Forget for a moment that Murray has not yet won a Grand Slam. Forget that Roger Federer is too old. Forget that the grass has slowed, making for greater excellence in ground strokes and rendering less meaningful what most tennis aficionados like more than anything—tennis tournament winners who have more than a baseline game.
This one will bring us back to our feet. More net play, more incredible baseline shots and more shots on the run. The two best players at the moment fighting each other for a spot in history.
True, the century is not that old. Still, the last 50 years of 20th century tennis don't match the quality, athleticism and talent of the first 12 in this century.
If the 20th century brought open tennis, the 21st brought together the best eight tennis players to play at one time—even if you mix and match women and men, pure silliness in my opinion.
No one would have expected that Roger Federer would be considered by most tennis writers and broadcasters (including most recently John McEnroe) to be the greatest tennis player of all time.
No one would have expected that two other competitors in the GOAT contest would have played only during this century. Yes, both Rafael Nadal and Novak Djokovic can be considered among the very greatest of all time.
Most if not all of the best of the matches played this century involved Federer. He is, after all, the best in history.
Sadly, he is not tall enough, young enough or good enough to beat Andy Murray.
The quality of play from Andy Murray is much like that of Andy Roddick at the one slam he won. Sharp, powerful and determined.
Tomorrow's match will have some very interesting sidelights. Among others, for whom will the Royals be rooting? Who would want Federer to win, thereby diminishing 20th century players even further?
In the end, of course, Federer's dedication will pale in comparison to Andy Murray's determination.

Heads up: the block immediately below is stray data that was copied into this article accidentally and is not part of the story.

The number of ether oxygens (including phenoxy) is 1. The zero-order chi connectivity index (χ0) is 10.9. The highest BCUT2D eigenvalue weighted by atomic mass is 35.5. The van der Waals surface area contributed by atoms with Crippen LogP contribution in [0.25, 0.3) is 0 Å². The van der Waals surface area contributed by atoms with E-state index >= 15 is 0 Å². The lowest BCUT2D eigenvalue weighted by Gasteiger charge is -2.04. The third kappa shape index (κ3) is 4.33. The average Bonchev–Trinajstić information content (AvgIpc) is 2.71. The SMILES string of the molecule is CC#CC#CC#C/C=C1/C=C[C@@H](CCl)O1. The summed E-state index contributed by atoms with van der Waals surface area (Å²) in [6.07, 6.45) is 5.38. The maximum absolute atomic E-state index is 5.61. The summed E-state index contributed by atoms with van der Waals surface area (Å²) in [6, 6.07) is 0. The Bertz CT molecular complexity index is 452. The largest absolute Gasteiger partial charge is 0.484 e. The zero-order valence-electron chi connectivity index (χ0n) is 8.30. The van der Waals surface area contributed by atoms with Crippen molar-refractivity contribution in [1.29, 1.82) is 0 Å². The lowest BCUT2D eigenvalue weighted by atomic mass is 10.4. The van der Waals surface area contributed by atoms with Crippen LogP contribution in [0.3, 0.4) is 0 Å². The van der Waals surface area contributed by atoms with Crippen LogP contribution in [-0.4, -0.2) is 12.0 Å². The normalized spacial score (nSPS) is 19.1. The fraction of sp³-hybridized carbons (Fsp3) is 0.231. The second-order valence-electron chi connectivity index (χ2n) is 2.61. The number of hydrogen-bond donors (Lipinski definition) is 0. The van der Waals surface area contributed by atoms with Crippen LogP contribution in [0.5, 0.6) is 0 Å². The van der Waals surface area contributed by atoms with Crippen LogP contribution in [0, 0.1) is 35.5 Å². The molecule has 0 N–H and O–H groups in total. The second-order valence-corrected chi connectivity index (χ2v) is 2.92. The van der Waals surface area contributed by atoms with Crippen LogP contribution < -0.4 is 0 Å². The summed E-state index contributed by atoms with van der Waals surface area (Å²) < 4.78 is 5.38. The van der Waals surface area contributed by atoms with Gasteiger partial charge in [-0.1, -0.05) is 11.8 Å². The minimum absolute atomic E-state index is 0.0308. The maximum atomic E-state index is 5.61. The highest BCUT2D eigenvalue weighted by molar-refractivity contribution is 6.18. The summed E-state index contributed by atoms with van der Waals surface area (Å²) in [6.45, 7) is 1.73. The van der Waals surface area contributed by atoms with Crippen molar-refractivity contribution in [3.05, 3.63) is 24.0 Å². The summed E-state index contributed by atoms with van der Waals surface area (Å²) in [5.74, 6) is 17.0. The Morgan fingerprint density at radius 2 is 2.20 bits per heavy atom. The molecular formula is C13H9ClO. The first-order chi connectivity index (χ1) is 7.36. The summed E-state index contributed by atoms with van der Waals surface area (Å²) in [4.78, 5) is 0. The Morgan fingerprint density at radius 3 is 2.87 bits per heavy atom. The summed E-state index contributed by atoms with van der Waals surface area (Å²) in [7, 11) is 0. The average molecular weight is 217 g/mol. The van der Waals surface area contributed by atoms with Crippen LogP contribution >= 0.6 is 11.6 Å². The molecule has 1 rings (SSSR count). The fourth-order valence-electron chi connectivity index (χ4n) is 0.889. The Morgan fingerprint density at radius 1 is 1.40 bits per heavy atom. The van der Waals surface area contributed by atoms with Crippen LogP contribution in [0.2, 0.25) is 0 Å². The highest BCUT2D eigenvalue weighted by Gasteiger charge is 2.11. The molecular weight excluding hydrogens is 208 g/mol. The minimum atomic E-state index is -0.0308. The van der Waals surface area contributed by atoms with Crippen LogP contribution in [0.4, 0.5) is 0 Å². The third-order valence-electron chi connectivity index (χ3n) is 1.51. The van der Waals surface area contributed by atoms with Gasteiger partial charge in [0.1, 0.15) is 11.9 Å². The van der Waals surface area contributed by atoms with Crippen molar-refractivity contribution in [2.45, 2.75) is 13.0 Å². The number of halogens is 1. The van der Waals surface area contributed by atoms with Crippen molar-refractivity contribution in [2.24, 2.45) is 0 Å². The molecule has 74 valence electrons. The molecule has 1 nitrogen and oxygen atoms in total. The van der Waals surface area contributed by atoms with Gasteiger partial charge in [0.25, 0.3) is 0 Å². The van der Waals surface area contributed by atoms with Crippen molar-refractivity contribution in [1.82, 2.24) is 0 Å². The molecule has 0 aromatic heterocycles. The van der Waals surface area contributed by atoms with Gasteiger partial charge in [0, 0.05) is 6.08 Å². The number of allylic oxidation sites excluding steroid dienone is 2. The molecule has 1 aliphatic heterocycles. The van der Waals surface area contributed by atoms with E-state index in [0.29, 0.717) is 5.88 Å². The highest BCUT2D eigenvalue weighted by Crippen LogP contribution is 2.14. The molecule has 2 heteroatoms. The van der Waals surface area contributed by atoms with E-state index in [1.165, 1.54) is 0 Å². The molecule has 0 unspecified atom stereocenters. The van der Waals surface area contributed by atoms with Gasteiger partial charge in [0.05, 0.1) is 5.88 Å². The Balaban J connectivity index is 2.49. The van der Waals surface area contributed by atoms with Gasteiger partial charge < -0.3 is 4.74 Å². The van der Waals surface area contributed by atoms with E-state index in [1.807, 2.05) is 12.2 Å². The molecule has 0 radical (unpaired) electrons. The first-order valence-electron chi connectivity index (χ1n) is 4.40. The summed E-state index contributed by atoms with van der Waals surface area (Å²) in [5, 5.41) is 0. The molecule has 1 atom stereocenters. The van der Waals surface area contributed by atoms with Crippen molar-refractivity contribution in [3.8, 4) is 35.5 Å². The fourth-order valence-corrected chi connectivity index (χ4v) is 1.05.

Murray is focused, more than ever in his life. To get his own grand slam record going, he must win this one tomorrow.
The quality of tennis Federer has faced this fortnight has been far less grand than the play in Andy Murray's path.
Both Djokovic and Federer met after facing less pressure. Federer showed his age with his back and more four-setters than expected.
Murray beat back Jo-Wilfried Tsonga quite unexpectedly. Many thought Tsonga was up to the task and would find himself in another grand slam final. Perhaps he would have been if he had the sense to get a coach.
Murray will take the first set, perhaps very easily. The second set will also go to Murray in a tie break. Very close games and set.
Third and fourth sets to Federer, whose back starts hurting. Sheer grit and determination moves Federer into the fifth set tied for everything.
Does the old man give out before Murray collapses under a net rush unseen since the 20th century?
My bet is that he doesn't. Instead, we will be treated to a throwback of monumental proportions.
Will Murray to come to the net? If not, fifth set and match to Federer. Here is to believing Murray makes it there, earning his first grand slam.
When you study the quality of tennis today, the top four are incomparable among any players at any time in tennis history. Will this situation last for another 38 years?
If it does, this first 50 years of the 21st century will far surpass the last fifty of the 20th.